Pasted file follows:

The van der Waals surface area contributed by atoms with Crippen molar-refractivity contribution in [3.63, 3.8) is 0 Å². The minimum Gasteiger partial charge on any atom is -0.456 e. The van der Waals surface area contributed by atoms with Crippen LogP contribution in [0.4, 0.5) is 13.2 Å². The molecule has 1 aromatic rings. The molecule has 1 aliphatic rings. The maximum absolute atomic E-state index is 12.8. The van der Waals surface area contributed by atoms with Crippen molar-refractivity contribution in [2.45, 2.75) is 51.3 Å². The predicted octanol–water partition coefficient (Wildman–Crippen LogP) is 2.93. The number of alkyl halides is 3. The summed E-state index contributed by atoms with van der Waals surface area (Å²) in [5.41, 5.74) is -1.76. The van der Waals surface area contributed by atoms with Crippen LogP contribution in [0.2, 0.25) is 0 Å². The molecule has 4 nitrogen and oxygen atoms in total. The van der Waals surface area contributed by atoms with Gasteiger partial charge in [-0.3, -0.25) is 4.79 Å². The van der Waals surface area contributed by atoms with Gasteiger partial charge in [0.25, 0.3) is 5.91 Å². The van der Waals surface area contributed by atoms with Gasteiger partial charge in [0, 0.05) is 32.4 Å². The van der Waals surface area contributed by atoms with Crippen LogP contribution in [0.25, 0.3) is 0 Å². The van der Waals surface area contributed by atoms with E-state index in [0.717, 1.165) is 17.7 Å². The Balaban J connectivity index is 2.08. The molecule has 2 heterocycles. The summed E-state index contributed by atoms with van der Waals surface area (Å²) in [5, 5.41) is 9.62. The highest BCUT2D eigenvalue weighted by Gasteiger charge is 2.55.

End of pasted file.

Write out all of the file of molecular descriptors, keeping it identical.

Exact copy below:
The van der Waals surface area contributed by atoms with Crippen molar-refractivity contribution in [3.63, 3.8) is 0 Å². The minimum Gasteiger partial charge on any atom is -0.456 e. The van der Waals surface area contributed by atoms with Crippen LogP contribution in [0.4, 0.5) is 13.2 Å². The molecule has 1 aromatic rings. The molecule has 1 aliphatic rings. The maximum absolute atomic E-state index is 12.8. The van der Waals surface area contributed by atoms with Crippen molar-refractivity contribution in [2.45, 2.75) is 51.3 Å². The predicted octanol–water partition coefficient (Wildman–Crippen LogP) is 2.93. The number of alkyl halides is 3. The summed E-state index contributed by atoms with van der Waals surface area (Å²) in [5.41, 5.74) is -1.76. The van der Waals surface area contributed by atoms with Crippen LogP contribution in [0.2, 0.25) is 0 Å². The molecule has 4 nitrogen and oxygen atoms in total. The van der Waals surface area contributed by atoms with Gasteiger partial charge in [-0.3, -0.25) is 4.79 Å². The van der Waals surface area contributed by atoms with Gasteiger partial charge in [0.25, 0.3) is 5.91 Å². The van der Waals surface area contributed by atoms with Gasteiger partial charge in [0, 0.05) is 32.4 Å². The van der Waals surface area contributed by atoms with Crippen LogP contribution in [0.25, 0.3) is 0 Å². The van der Waals surface area contributed by atoms with E-state index in [0.717, 1.165) is 17.7 Å². The Balaban J connectivity index is 2.08. The molecule has 2 heterocycles. The summed E-state index contributed by atoms with van der Waals surface area (Å²) in [5, 5.41) is 9.62. The highest BCUT2D eigenvalue weighted by Gasteiger charge is 2.55.